Is There A Reason Women May Be More Likely To Identify As Bisexual?

A new study suggests that certain factors could play a role in how a woman sexually identifies.
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Academic studies can be fascinating... and totally confusing. So we decided to strip away all of the scientific jargon and break them down for you.

The Background
As far as researchers are concerned, women are the more sexually fluid gender. Previous studies have found that there are higher rates of bisexual and "mostly heterosexual" identities among women, and their sexual identities are often less binary than those of men. This is taken to mean -- rightly or wrongly -- that women on the whole are more likely to be attracted (at least to some degree) to both sexes, whether they identify as gay, straight, bisexual or pansexual. While this concept is fairly established, researchers have yet to pin down why women tend to exhibit more sexual fluidity throughout their lives.

A new study from the University of Notre Dame looks at how particular life factors might influence women to swing one way or the other -- or somewhere in between.

The Setup
Researchers used data from 5,018 women and 4,191 men who participated in the National Longitudinal Study of Adolescent to Adult Health from 1994 to 2008. At various phases of the study, participants reported their sexual identities on a scale of 100 percent heterosexual, mostly heterosexual, bisexual, mostly homosexual and 100 percent homosexual. They were also asked to report their same-sex attraction levels and their same-sex sexual experiences. Then, they provided a roster of past and present romantic and sexual partners.

In addition to information on their sexuality, each participant listed the highest level of education he or she had achieved during each interview that occurred in the 14-year span of the study. They also reported if they had any children and when those children were born so that the researchers could categorize their answers into the very general categories "early first births" (around age 22) and "normatively-timed births" (around age 28). Finally, the interviewers rated each participant's physical attractiveness on a scale of one to five. This was meant to serve as another measure of social context, but it's safe to assume that the subjective ratings weren't exactly scientific.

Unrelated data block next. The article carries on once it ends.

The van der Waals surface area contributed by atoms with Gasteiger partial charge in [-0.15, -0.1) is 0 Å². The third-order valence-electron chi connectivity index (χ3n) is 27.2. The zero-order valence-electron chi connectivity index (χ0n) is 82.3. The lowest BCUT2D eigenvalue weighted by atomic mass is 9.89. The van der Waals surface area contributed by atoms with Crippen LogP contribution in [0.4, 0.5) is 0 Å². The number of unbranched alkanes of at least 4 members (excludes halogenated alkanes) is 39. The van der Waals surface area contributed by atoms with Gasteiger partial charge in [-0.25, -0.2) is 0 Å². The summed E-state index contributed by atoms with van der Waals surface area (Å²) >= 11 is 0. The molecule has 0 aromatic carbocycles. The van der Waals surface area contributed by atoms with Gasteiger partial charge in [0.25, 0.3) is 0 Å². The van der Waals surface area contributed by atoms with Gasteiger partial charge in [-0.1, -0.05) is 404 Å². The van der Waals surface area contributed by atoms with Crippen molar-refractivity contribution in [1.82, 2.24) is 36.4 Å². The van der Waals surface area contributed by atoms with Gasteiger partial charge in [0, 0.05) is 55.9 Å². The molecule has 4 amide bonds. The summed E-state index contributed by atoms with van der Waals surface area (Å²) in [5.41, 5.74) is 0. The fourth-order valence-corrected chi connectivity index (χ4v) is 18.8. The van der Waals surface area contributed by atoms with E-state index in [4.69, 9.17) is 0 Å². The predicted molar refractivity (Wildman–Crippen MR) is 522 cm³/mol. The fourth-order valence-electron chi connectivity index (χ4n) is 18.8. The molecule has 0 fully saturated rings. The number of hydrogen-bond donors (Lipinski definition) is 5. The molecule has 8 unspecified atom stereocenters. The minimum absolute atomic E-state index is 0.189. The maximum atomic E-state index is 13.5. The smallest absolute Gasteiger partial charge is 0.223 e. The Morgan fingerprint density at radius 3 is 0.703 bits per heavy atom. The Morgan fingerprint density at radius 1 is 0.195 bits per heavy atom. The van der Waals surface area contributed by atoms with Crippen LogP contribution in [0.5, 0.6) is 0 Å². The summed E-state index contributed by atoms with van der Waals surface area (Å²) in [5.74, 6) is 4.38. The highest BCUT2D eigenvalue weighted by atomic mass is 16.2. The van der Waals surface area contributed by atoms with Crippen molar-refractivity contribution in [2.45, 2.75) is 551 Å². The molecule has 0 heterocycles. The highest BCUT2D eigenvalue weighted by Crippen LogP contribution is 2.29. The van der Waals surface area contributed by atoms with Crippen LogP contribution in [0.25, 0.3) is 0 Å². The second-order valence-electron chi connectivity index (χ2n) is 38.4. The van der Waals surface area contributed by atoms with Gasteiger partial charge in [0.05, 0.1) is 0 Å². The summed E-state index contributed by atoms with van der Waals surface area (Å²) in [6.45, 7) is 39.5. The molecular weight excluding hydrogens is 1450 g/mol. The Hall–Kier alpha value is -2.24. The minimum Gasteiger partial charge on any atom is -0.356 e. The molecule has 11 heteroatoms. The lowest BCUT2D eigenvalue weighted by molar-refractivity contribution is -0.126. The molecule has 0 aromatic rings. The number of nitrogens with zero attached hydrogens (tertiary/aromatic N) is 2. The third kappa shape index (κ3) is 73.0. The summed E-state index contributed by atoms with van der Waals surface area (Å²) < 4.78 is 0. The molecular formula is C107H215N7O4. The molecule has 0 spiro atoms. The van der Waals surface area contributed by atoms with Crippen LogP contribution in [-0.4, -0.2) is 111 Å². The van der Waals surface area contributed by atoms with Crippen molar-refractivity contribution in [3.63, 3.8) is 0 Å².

The Findings
As other studies have suggested, the researchers found that more women than men considered themselves bisexual, and women were more likely to change their sexual identity over the course of their lives. But this research added a bit more nuance to those concepts: Social factors, like educational attainment and physical attractiveness, were significantly associated with how women identified on the sexual spectrum. No such link was found for men.

Women in the study were more likely to identify as heterosexual if they reached higher levels of education, avoided "early first births" and were considered more physically attractive by the interviewers in the study. Higher educational attainment was also associated with less change over time in a woman's sexual identity.

The researchers argued that, if heterosexuality is the societal "default," the pressure to conform to that norm might be strongest when a sexually fluid woman is in an environment where she can easily find herself in "socially-approved heterosexual relationships." They state:

"Highly educated, physically attractive, childless women have greater access to desirable male partners ... For such women, heterosexuality may be the most obvious path and also the path of least resistance, even if they experience some degree of both other-sex and same-sex attraction."

The Takeaway
Of course, the researchers aren't suggesting that any of these life factors cause women to sexually identify in a specific way or that people consciously "choose" their sexuality. Rather, they merely suggest that social context may play a role in whether or not a woman who is more sexually fluid acts on that fluidity and claims a less heteronormative label.

Keep in mind, however, that the researchers never asked participants why they identified the way they did, so this theory is merely an educated guess.

It's also important to note that, even though this study didn't find a link between male sexual identity and social context, that doesn't necessarily mean that men aren't as sexually fluid as women. It might just be that society as a whole is less accepting of bisexual men, so they have to push through a specific kind of stigma to openly explore their sexuality.

But when it comes to women, this study and the ones that came before it are beginning to create a more complete picture of female sexuality. And that picture is becoming increasingly complex.

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